You may have been persuaded that it is more tax efficient to run your business through a limited company rather than as a sole trader. But it can appear as if your income is taxed twice this way.
You need to remember that the company is taxed on its profits, the director/employee is taxed on their salary and the shareholder is taxed on dividends received. It is clearer if you can visualise a much bigger company such as BT where the company itself is quite clearly separate from the individuals who work there and the shareholders (individuals and corporate investors such as pension companies) who own it.
A company pays (currently) 19% corporation tax on profits which consist of sales minus business expenses such as salaries. It also pays employer’s national insurance as a sort of tax on jobs.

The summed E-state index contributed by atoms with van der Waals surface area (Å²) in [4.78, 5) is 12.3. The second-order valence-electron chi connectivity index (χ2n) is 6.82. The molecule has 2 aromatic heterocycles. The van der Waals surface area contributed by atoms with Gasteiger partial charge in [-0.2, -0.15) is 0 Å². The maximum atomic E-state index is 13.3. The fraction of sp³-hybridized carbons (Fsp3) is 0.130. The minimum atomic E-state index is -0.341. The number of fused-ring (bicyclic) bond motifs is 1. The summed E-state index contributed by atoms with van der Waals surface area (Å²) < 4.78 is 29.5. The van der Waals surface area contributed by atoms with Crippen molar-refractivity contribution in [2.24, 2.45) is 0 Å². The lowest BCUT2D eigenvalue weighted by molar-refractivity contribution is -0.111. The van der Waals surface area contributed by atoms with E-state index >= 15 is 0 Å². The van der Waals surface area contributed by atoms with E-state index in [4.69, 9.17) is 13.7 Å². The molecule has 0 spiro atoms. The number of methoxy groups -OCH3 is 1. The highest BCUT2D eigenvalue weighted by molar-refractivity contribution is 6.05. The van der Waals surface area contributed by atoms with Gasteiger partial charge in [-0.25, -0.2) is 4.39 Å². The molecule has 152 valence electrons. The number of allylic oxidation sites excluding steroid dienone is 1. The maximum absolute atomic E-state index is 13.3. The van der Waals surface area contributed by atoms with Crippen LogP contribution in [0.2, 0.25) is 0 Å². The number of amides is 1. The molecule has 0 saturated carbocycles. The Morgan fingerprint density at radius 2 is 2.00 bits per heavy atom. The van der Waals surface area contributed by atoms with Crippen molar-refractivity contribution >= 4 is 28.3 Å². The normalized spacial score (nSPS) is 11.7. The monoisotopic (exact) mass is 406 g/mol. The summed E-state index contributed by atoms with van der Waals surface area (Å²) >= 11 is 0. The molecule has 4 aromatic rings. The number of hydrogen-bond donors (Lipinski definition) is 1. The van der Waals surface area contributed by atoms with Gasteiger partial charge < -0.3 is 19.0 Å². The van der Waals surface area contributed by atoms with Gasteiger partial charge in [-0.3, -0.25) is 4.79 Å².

The employee pays tax at 0-45% (depending on their other income) and employee’s national insurance. Directors are excluded from the requirement to pay the National Minimum Wage unless they have a contract of employment. (It’s a contract of employment which provides protection under employment law should a falling out with shareholders lead to unfair dismissal). As this salary is a business expense it reduces the corporation tax paid by the company.
Shareholders, whether individuals or corporations, are taxed on dividends at the relevant rate but there is no national insurance to pay as this is unearned income. Dividends are not classed as a business expense as they are paid out of the businesses profits which are left over AFTER corporation tax has been paid.
In our role as Accountants we can help you to decide the best trading structure for your financial needs, and also your commercial needs because there’s more to running a business than just tax. If a limited company is the best way for you to go then we can help optimise your personal income by extracting profits in a way which reflects the different roles that you hold within your company.